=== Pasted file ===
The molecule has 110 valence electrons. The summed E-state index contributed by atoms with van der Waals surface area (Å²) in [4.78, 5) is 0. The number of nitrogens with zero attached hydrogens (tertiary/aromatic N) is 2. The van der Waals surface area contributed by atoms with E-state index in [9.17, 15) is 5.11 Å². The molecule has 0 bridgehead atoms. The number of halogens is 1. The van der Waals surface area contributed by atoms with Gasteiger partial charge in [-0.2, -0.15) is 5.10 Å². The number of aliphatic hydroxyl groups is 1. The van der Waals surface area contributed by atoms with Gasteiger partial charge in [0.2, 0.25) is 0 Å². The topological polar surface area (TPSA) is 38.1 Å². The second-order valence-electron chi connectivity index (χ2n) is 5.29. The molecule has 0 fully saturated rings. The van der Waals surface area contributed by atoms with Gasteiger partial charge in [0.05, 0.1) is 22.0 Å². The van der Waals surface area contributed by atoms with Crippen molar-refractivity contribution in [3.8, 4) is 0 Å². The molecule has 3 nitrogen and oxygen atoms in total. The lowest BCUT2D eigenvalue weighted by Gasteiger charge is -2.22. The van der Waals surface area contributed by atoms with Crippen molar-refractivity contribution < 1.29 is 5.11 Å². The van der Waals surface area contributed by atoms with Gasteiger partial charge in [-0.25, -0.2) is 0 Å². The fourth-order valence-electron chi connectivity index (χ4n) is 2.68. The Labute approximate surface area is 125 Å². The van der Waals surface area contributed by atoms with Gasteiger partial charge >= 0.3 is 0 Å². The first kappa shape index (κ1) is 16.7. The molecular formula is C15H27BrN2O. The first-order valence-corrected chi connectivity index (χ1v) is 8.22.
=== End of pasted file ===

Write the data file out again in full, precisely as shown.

The molecule has 110 valence electrons. The summed E-state index contributed by atoms with van der Waals surface area (Å²) in [4.78, 5) is 0. The number of nitrogens with zero attached hydrogens (tertiary/aromatic N) is 2. The van der Waals surface area contributed by atoms with E-state index in [9.17, 15) is 5.11 Å². The molecule has 0 bridgehead atoms. The number of halogens is 1. The van der Waals surface area contributed by atoms with Gasteiger partial charge in [-0.2, -0.15) is 5.10 Å². The number of aliphatic hydroxyl groups is 1. The van der Waals surface area contributed by atoms with Gasteiger partial charge in [0.2, 0.25) is 0 Å². The topological polar surface area (TPSA) is 38.1 Å². The second-order valence-electron chi connectivity index (χ2n) is 5.29. The molecule has 0 fully saturated rings. The van der Waals surface area contributed by atoms with Gasteiger partial charge in [0.05, 0.1) is 22.0 Å². The van der Waals surface area contributed by atoms with Crippen molar-refractivity contribution in [3.8, 4) is 0 Å². The molecule has 3 nitrogen and oxygen atoms in total. The lowest BCUT2D eigenvalue weighted by Gasteiger charge is -2.22. The van der Waals surface area contributed by atoms with Crippen molar-refractivity contribution < 1.29 is 5.11 Å². The van der Waals surface area contributed by atoms with Gasteiger partial charge in [-0.25, -0.2) is 0 Å². The fourth-order valence-electron chi connectivity index (χ4n) is 2.68. The Labute approximate surface area is 125 Å². The van der Waals surface area contributed by atoms with Gasteiger partial charge >= 0.3 is 0 Å². The first kappa shape index (κ1) is 16.7. The molecular formula is C15H27BrN2O. The first-order valence-corrected chi connectivity index (χ1v) is 8.22.